Post Edited (2019-11-16 21:13)

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 Re: Open vs. Closed Mouthpieces
Author: Ed Palanker 2017
Date:   2019-11-17 19:18

Let's not forget there are different measurements of a mouthpiece other than the tip opening. Example, the length of the lay. A closed tip and long or short lay, the point the reed makes contact with the mouthpiece in length. The depth of the baffle, a long or short beak, thick or thin rails and than there's what Bob said. Everyone's different. Teeth, jaw structure and strength, lip thickness, volume of air inside ones mouth and probably other factors involved that make choosing a MP so personal. Not to mention the concept of sound one has in their inner ear.
I've been using an old Morgan 26 tip opening, he told me it's actually more like a 16, which made sense to me when i asked him to duplicate a second for me. He told me mine was one of his originals and it has a different blank and his numbers were not accurate do to his orignal faulty tools. So it's a about 1.16 but I can comfortably play the newer ones he made at 1.8 and 1.12. Don't forget, we're talking about real tiny measurements. I've tried many mouthpieces in my life and I I've always settled on what i thought sounded and felt best for me if I made a change. Bonard, Portney 2, Wells 2, Bays OL to OM, Paine costume, Rovner medium to finally my Morgan, last 25 year. PS. on bass a Selmer C** touched up by Matson to a C* touched up by McCune. Only two for my 51 year career.

ESP eddiesclarinet.com

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 Re: Open vs. Closed Mouthpieces
Author: Vytas 
Date:   2019-11-22 17:46

The big drawback with many players is their inability to fit a reed to the professional mouthpiece.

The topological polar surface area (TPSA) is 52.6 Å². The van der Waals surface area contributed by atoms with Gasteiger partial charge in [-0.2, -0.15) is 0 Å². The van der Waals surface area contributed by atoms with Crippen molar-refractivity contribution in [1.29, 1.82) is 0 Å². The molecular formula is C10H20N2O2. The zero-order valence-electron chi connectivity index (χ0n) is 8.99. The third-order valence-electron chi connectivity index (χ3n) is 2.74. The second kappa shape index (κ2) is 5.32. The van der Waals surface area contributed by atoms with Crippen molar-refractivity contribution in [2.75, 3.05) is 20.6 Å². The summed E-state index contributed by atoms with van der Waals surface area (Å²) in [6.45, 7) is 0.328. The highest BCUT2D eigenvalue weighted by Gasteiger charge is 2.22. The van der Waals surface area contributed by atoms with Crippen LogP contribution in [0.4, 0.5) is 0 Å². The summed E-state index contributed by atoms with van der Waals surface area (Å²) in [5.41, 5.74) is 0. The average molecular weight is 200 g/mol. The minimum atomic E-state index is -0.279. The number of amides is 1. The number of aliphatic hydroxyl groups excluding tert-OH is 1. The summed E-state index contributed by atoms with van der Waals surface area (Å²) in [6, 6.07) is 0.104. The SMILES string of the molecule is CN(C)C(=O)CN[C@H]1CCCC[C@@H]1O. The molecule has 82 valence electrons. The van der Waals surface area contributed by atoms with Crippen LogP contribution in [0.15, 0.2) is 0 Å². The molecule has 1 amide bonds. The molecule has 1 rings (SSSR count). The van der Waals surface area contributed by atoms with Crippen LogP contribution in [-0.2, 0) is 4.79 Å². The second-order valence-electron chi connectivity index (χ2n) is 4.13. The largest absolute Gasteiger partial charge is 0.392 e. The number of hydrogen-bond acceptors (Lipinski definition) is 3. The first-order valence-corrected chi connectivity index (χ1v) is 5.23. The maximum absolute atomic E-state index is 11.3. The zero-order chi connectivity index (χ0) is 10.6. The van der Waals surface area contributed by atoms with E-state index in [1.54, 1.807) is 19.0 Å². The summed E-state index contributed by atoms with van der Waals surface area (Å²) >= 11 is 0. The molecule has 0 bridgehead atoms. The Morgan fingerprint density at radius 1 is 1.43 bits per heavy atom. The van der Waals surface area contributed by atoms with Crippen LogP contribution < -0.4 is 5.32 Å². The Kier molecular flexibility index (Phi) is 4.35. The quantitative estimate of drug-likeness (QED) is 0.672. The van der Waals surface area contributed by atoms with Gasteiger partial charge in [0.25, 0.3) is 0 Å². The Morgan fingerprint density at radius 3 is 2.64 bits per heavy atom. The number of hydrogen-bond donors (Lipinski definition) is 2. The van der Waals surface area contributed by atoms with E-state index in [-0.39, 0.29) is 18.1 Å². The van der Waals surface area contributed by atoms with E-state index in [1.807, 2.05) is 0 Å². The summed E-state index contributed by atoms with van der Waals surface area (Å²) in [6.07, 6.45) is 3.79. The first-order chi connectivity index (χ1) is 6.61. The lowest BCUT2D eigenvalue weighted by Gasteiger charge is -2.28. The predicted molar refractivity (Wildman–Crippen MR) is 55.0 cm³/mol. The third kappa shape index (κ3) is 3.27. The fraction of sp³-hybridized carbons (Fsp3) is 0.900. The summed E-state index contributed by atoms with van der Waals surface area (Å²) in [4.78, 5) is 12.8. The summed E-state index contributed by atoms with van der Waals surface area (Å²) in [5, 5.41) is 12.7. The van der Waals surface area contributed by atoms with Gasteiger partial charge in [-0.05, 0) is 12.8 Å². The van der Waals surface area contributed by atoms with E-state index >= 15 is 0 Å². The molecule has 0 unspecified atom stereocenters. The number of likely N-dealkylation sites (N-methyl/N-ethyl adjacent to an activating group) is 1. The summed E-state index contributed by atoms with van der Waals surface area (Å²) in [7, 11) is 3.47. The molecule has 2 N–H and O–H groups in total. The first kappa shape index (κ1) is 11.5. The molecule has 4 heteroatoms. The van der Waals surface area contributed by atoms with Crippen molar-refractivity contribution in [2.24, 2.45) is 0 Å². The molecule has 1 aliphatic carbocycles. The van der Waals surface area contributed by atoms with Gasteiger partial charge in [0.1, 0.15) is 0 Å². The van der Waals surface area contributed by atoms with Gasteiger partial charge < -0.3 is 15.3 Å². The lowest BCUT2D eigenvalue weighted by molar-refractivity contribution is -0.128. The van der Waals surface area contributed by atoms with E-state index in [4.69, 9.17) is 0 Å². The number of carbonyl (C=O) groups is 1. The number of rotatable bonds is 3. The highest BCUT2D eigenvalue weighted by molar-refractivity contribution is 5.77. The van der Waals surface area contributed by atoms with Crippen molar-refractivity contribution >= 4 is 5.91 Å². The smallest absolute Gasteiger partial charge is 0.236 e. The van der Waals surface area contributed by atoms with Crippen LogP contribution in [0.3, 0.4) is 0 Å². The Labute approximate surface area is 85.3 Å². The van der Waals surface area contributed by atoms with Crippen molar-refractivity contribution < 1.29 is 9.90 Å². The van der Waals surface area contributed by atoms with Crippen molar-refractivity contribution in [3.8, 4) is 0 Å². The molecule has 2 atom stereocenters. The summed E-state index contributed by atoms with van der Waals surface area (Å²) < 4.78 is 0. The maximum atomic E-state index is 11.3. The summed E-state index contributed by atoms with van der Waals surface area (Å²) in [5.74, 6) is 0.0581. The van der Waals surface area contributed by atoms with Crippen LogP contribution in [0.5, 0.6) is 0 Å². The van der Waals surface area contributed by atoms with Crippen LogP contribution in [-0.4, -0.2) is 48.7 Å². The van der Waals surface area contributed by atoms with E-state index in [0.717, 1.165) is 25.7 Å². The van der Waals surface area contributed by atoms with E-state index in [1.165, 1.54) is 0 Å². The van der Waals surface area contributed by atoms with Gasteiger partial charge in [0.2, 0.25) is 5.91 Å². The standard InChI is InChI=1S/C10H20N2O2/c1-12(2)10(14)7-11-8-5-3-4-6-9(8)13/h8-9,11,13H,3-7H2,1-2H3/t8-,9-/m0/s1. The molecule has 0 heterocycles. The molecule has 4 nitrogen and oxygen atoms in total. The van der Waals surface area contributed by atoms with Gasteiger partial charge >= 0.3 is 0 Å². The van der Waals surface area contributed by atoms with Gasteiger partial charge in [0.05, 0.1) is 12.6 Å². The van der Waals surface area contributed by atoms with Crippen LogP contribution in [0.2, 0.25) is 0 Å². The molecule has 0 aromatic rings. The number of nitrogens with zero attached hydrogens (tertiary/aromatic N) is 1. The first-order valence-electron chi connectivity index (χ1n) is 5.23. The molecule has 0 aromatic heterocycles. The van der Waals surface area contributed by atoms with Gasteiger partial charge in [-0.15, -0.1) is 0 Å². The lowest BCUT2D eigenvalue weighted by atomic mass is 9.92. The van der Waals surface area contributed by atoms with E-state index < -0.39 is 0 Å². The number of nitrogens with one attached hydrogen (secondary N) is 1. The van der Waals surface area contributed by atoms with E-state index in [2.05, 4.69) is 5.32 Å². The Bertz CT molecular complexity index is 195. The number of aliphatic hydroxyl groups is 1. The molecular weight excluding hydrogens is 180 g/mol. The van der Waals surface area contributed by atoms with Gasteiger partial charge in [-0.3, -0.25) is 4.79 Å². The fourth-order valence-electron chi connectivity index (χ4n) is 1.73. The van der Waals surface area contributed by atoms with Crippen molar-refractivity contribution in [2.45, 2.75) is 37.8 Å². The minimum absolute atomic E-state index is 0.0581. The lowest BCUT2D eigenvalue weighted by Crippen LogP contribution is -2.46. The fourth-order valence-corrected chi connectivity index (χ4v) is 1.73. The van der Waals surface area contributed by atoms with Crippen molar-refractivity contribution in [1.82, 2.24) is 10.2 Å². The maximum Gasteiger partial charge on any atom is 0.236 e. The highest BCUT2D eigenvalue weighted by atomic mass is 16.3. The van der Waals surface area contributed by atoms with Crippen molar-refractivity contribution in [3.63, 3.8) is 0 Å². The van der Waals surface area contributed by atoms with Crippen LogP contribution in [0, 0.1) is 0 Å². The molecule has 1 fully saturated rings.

Vytas Krass
Custom clarinet mouthpiece maker
Professional clarinet technician
Former professional clarinet player




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 Re: Open vs. Closed Mouthpieces
Author: Bob Bernardo 
Date:   2019-11-22 22:05

Vytas, I like what you wrote. I understand what you wrote, but can you go into more details for others that are a bit stuck finding the right mouthpiece and reed combo. This is vital information.


Designer of - Vintage 1940 Cicero Mouthpieces and the La Vecchia mouthpieces


Yamaha Artist 2015




Post Edited (2019-11-23 04:55)

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 Re: Open vs. Closed Mouthpieces
Author: Paul Aviles 
Date:   2019-11-23 01:02

Yes GREAT question Bob. I'd love to hear a bit more about the process myself.





..............Paul Aviles

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 Re: Open vs. Closed Mouthpieces
Author: michele zukovsky 
Date:   2019-11-24 10:19

i always picked mouthpieces with a vandoren 3 1/2 strength.

even other commercial reeds work that way, so you will have one less variable.

also, pick a mouthpiece that you can get through a concerto with.

and that floats the open g without much pressure from your lips. be able to glide up to high e with little effort.

the b40 lyre is also great with the v-12 3.5---try them with that strength of reed.
the reed determines everything!

pick a mouthpiece that does everything ok. that "special sounding " mouthpiece is generally just good for one thing....

my real email is
michelezukovsky@gmail.com

zukovsky@usc.edu

Post Edited (2019-11-24 10:49)

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 Re: Open vs. Closed Mouthpieces
Author: Grabnerwg 
Date:   2019-11-24 18:49

Good point!

Before shipping, I test all my mouthpieces with a good, well responding Vandoren V12 3 1/2 as a final test. I figure that way, the mouthpiece will have the most general appeal.

Walter Grabner
www.clarinetxpress.com
Need a great new Buffet R13 Bb? Contact me.

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 Re: Open vs. Closed Mouthpieces
Author: D Dow 
Date:   2019-11-29 22:13

Most players have moved to more open facings..a soft reed will harden up so to speak and yet can be voiced and played on with ease over time.....whereas a hard reed on a closed mouthpiece breaks down so much faster..also hard reeds need to be aged alot longer and tested for resistance.....alas you could make hard reeds from current ones with reed cutters etc and all that..but why bother?

David Dow